Traditionally, the Laramide Orogeny starts around 75 million years ago. Probably most geoscientists would agree with the overall analysis of Dickinson et al. (1988), which is mainly based on sedimentary rocks preserved from that time. So their criteria were that marine sedimentation (diagonal hatch) had ended prior to the Laramide, individual basins shifted from sharing facies with adjacent areas (black square) to having distinctly thicker deposits (circle) and coarse clastic detritus derived from nearby uplifts (black triangle) as the Laramide started:
It would be hard to argue that the Laramide Orogeny started later than the kinds of dates that Dickinson et al. proposed–but could it be earlier? If you had shallow sea floor covered in muds and parts started to rise up, might the muds simply get entrained in the existing current systems and be scoured down, creating a lacuna that, later on, would erased by even deeper erosion? In other words, is it possible that there was early deformation that wasn’t vigorous enough to overcome the broad subsidence of the region and so failed to produce positive topography? And if so, would subsurface loads have started to create local depocenters that perhaps have escaped recognition?
…or, perhaps, when engineers and geologists collide. (This is one of those little episodes GG had pulled up for possible inclusion in his book The Mountains that Remade America only to find it something of an orphan).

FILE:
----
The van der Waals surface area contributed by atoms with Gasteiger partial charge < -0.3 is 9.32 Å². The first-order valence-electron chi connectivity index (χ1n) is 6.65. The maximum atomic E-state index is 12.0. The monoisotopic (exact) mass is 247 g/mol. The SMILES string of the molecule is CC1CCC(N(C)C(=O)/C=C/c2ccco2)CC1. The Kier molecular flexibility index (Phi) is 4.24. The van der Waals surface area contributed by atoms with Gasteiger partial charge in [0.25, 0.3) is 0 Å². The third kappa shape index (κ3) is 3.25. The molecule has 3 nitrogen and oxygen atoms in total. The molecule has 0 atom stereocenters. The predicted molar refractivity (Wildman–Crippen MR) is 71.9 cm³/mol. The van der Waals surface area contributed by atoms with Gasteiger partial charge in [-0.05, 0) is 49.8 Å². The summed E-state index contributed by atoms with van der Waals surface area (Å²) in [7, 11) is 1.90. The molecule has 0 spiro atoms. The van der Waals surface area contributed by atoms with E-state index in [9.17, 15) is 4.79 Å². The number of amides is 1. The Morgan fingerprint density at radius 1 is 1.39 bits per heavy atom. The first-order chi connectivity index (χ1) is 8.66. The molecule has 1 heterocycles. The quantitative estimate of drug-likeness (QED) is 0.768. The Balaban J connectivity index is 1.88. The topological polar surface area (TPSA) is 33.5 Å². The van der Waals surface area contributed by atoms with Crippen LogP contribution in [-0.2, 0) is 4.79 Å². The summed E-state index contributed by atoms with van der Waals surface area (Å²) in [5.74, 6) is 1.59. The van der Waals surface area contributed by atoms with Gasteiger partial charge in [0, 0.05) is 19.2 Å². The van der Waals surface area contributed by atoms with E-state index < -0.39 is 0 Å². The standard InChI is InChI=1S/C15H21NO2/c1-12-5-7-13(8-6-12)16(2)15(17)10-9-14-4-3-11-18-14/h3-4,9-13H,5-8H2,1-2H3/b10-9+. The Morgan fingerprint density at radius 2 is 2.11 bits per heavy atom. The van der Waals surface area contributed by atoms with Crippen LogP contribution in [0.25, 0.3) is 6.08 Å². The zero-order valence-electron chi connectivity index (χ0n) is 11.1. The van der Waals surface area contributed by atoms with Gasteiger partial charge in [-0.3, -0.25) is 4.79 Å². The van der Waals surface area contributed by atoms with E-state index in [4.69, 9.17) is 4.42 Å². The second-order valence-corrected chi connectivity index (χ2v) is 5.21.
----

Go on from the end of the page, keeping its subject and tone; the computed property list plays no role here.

In 1863, the Big Four responsible for construction of the Central Pacific Railroad were in desperate need of funds. The 1862 Pacific Railroad bill allowed $48,000/mile to be loaned once the railroad entered the Sierra Nevada but only $16,000/mile before then. Up to 150 miles of mountainous terrain could be claimed. Eager to get the most money possible, Charles Crocker got the state geologist, Josiah Whitney, to go on a buggy ride to decide where the western edge of the range might be. Whitney allowed that the Sacramento River might be the most appropriate spot, but both he and Crocker could see the terrain was quite flat. So they rode off some 6 or 7 miles east to Arcade Creek where some reddish sedimentary rock was exposed, and Whitney allowed that this was an appropriate spot to claim the edge of the range. But when Theodore Judah, who was director of the line and was responsible for identifying the route and who had shepherded the 1862 bill through Congress heard, he was appalled. This was 21 miles west of where the line would encounter its first real grades.
This episode is widely derided as Whitney engaging in deception to aid the railroad. Was this another example of Josiah being a total ninny, as when he accepted the Calaveras Man claims, or when he said there had never been glaciers in Yosemite Valley?